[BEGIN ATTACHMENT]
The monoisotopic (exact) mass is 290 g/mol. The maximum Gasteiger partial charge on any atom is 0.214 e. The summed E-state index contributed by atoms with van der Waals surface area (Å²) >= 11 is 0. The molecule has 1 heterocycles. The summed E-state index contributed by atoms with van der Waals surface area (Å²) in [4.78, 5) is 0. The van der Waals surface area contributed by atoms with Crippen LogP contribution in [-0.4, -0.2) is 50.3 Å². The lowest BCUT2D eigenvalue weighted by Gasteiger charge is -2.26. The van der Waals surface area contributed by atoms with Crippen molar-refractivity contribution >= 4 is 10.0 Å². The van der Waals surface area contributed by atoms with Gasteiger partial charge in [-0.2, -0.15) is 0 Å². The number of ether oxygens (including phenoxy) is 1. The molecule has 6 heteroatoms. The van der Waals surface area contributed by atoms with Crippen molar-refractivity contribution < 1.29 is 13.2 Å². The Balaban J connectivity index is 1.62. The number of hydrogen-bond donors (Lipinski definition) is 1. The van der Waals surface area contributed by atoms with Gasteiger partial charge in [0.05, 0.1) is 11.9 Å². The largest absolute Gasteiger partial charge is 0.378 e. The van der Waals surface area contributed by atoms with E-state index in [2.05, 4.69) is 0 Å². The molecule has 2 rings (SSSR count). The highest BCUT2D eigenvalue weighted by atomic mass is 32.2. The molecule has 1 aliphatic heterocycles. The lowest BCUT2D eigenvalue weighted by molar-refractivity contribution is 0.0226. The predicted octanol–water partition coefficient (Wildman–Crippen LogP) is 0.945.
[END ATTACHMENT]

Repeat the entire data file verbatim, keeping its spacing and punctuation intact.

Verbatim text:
The monoisotopic (exact) mass is 290 g/mol. The maximum Gasteiger partial charge on any atom is 0.214 e. The summed E-state index contributed by atoms with van der Waals surface area (Å²) >= 11 is 0. The molecule has 1 heterocycles. The summed E-state index contributed by atoms with van der Waals surface area (Å²) in [4.78, 5) is 0. The van der Waals surface area contributed by atoms with Crippen LogP contribution in [-0.4, -0.2) is 50.3 Å². The lowest BCUT2D eigenvalue weighted by Gasteiger charge is -2.26. The van der Waals surface area contributed by atoms with Crippen molar-refractivity contribution >= 4 is 10.0 Å². The van der Waals surface area contributed by atoms with Gasteiger partial charge in [-0.2, -0.15) is 0 Å². The number of ether oxygens (including phenoxy) is 1. The molecule has 6 heteroatoms. The van der Waals surface area contributed by atoms with Crippen molar-refractivity contribution < 1.29 is 13.2 Å². The Balaban J connectivity index is 1.62. The number of hydrogen-bond donors (Lipinski definition) is 1. The van der Waals surface area contributed by atoms with Gasteiger partial charge in [0.05, 0.1) is 11.9 Å². The largest absolute Gasteiger partial charge is 0.378 e. The van der Waals surface area contributed by atoms with E-state index in [2.05, 4.69) is 0 Å². The molecule has 2 rings (SSSR count). The highest BCUT2D eigenvalue weighted by atomic mass is 32.2. The molecule has 1 aliphatic heterocycles. The lowest BCUT2D eigenvalue weighted by molar-refractivity contribution is 0.0226. The predicted octanol–water partition coefficient (Wildman–Crippen LogP) is 0.945.